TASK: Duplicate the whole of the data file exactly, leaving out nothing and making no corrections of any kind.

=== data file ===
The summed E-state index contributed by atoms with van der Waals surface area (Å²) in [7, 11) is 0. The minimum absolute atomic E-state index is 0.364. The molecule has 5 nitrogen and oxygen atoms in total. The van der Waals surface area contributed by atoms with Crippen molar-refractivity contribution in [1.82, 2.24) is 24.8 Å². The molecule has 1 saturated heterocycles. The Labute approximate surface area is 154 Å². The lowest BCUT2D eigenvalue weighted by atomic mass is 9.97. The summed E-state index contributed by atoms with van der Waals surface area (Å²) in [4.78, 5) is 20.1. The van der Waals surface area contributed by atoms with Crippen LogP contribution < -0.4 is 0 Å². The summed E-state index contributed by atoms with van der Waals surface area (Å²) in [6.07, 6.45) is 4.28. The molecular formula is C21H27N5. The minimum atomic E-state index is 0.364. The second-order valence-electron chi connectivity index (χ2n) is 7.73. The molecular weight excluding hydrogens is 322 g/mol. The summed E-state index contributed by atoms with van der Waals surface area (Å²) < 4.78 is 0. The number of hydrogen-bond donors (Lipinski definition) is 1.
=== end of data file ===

The summed E-state index contributed by atoms with van der Waals surface area (Å²) in [7, 11) is 0. The minimum absolute atomic E-state index is 0.364. The molecule has 5 nitrogen and oxygen atoms in total. The van der Waals surface area contributed by atoms with Crippen molar-refractivity contribution in [1.82, 2.24) is 24.8 Å². The molecule has 1 saturated heterocycles. The Labute approximate surface area is 154 Å². The lowest BCUT2D eigenvalue weighted by atomic mass is 9.97. The summed E-state index contributed by atoms with van der Waals surface area (Å²) in [4.78, 5) is 20.1. The van der Waals surface area contributed by atoms with Crippen LogP contribution < -0.4 is 0 Å². The summed E-state index contributed by atoms with van der Waals surface area (Å²) in [6.07, 6.45) is 4.28. The molecular formula is C21H27N5. The minimum atomic E-state index is 0.364. The second-order valence-electron chi connectivity index (χ2n) is 7.73. The molecular weight excluding hydrogens is 322 g/mol. The summed E-state index contributed by atoms with van der Waals surface area (Å²) < 4.78 is 0. The number of hydrogen-bond donors (Lipinski definition) is 1.